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Ugandan President’s Achievements Challenged

  • James Butty

Uganda's main opposition leader, Dr. Kiiza Besigye, addresses his supporters at Masaka Lyantonde, about 200 kms west of Kampala capital Uganda. Saturday, Nov. 6, 2010
The leader of Uganda’s opposition Forum for Democratic Change said he will not participate in any future elections organized by President Yoweri Museveni unless fundamental changes are made in the country’s electoral laws.

Kizza Besigye said such changes must include creation of an independent electoral commission.

In a nationwide speech Thursday, Museveni accused Besigye of attempting to overthrow the constitution by organizing daily protest marches.

Besigye said the president’s speech was full of exaggeration of his achievements following 26 years in power and short on plans to address Uganda’s current economic and political problems.

“From what I have read, because I’m not in Uganda at the moment, but from what I have read, it was exactly as expected; it was just an exaggeration of his achievements of his 26-year rule; it was blaming everybody except himself for the failures, and insulting his opponents, and it was very short on what plans he has to address the grave challenges that the country faces today,” he said.

In his State of the Nation address last year, Museveni promised to review the salaries of public servants. But, in Thursday’s speech, he said those clamoring for salary increases should forget about it. He said priority would be given to roads and scientists.

Besigye said civil service salary increases was not the only promise that the president failed to fulfill.

“Apart from promising better payment for public servants, he has more importantly made promises for investing in agriculture in Uganda, which is the biggest employer of Uganda,” Besigye said.

He said Museveni also failed to address rampant corruption and how he hopes to reduce the country’s “grotesque cost” of public administration. Instead, Besigye said Museveni was creating new districts every day and hiring old political failures as part of a political patronage.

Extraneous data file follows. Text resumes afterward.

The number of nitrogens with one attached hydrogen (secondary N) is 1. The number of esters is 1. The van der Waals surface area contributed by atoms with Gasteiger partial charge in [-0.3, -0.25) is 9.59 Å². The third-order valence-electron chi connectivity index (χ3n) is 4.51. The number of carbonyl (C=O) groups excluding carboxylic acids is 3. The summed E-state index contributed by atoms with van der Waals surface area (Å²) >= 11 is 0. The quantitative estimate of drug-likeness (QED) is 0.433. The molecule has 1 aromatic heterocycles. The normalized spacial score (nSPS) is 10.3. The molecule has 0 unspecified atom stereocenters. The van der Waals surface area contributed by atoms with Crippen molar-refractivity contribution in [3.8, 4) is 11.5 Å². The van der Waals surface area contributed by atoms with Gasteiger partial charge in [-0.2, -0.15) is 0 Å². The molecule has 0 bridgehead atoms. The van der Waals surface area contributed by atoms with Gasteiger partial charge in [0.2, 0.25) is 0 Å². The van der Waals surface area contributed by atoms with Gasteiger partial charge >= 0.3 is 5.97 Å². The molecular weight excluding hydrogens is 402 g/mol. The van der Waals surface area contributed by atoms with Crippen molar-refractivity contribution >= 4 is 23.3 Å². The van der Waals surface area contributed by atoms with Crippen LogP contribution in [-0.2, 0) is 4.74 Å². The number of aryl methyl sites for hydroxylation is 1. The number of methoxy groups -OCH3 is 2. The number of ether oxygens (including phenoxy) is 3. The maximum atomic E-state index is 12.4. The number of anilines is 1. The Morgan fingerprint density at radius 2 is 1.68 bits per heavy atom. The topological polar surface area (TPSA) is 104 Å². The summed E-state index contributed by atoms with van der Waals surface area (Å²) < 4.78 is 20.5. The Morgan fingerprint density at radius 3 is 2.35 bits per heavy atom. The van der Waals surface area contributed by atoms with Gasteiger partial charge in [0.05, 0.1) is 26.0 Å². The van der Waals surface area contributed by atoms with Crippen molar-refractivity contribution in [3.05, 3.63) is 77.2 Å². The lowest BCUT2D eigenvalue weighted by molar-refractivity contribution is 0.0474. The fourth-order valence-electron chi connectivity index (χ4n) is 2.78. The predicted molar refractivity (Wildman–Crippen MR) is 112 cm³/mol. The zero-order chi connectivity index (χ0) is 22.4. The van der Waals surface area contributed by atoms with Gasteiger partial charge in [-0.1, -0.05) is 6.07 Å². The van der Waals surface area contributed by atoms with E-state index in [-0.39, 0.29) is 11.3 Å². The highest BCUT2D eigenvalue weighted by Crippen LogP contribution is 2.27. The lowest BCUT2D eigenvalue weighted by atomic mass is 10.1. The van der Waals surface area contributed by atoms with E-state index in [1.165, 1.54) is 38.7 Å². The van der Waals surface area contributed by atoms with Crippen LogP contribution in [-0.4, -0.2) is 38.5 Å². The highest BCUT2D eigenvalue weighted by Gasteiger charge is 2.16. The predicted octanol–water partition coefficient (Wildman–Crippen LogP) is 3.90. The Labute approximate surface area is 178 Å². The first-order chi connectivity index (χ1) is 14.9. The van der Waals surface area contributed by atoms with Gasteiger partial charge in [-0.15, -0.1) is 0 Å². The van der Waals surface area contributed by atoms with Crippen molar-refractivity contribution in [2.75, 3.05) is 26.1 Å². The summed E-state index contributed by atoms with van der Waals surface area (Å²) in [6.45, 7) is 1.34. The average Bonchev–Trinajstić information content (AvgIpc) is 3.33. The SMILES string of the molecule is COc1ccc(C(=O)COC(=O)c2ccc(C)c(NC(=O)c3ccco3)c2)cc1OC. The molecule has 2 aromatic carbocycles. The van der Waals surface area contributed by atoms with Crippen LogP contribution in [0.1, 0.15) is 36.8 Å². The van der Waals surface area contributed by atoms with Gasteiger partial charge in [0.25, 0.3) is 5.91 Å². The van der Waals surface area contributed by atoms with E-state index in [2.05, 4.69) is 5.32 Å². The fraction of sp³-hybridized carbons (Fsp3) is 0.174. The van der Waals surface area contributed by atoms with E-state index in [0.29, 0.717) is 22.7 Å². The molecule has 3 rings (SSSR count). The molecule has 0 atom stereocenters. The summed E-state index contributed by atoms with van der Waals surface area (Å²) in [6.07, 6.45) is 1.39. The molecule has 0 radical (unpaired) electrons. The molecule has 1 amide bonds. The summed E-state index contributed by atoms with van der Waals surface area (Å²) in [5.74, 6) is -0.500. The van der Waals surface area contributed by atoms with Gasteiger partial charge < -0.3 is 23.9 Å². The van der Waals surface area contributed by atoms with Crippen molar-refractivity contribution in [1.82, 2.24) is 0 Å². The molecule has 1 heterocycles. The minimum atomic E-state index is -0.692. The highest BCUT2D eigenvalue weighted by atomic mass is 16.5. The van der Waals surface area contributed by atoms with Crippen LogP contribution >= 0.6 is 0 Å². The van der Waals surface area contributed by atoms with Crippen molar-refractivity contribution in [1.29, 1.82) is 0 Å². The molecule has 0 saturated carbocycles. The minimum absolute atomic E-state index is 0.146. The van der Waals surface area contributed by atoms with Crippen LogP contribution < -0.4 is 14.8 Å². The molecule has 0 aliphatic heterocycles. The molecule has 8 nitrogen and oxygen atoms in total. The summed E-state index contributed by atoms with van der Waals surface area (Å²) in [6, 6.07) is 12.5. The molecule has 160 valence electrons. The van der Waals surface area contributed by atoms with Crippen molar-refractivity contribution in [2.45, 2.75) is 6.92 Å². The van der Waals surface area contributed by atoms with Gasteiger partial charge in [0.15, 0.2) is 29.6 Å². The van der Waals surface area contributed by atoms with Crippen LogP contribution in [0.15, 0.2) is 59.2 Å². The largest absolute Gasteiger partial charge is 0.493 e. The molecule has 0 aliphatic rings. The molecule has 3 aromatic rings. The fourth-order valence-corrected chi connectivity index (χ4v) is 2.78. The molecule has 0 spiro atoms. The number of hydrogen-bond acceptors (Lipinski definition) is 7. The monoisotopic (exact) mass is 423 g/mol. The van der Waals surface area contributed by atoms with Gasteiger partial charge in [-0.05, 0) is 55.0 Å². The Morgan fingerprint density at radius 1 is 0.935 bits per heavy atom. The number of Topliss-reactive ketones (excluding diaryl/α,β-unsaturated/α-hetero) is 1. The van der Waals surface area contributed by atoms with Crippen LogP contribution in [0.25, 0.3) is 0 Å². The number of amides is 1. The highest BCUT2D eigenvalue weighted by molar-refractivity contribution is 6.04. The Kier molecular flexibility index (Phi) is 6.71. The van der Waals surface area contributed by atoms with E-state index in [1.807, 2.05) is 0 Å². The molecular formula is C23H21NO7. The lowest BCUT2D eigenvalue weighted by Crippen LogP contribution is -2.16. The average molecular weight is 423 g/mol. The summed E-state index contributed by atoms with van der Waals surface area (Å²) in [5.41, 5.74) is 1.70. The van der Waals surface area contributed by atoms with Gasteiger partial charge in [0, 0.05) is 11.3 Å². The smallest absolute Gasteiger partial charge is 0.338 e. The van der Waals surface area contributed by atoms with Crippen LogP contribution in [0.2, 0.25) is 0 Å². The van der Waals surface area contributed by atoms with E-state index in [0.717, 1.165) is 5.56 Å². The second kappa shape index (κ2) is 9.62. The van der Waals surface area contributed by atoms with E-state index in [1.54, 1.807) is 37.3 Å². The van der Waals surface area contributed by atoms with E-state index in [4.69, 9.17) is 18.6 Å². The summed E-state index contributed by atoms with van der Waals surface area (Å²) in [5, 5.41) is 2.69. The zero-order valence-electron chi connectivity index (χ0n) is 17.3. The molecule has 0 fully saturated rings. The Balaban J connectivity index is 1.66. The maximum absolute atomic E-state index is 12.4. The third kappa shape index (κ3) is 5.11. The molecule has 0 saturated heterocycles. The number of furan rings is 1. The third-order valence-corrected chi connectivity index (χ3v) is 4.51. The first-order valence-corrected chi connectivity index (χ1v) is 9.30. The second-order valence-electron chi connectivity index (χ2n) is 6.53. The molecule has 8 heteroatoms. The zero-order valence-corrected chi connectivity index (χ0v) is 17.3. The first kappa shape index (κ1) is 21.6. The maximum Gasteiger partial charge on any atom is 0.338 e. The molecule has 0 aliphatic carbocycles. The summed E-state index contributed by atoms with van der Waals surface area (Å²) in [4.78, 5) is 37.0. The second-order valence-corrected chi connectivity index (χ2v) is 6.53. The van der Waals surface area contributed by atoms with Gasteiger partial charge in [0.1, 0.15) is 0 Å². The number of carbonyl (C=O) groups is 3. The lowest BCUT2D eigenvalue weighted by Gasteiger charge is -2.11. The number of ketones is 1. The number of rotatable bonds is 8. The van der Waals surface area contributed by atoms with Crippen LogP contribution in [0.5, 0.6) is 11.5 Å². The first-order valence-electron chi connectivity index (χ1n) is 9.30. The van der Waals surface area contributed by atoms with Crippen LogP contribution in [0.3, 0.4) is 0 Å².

In his address, Museveni castigated the opposition accusing Besigye of using his “Walk-to-Work” protest as an attempt to overthrow the constitution and scare away tourists.

Besigye said Ugandans have been protesting against the country’s high unemployment and not because he Besigye told them to do so.

“The point is that the protests would be completely ineffective if they were not popular. What makes them popular is that people have actual grievances that have made them turn out in large numbers. And so, the problem cannot be myself, the problem must be the grievances over which the people are protesting,” Besigye said.

Besigye said he will not participate in any future elections organized by Museveni unless fundamental changes are made in the country’s electoral laws.

“We are not looking at any other election organized by the chief election thief, Mr. Museveni. I will certainly not participate in any election organized in the same way as the rigged elections that I have participated in. That’s why we must demand by ways available to us fundamental reforms in the electoral processes,” he said.

He said Uganda needs an independent electoral commission that is not a servant of a candidate and elections that are not violated by the military and security institutions.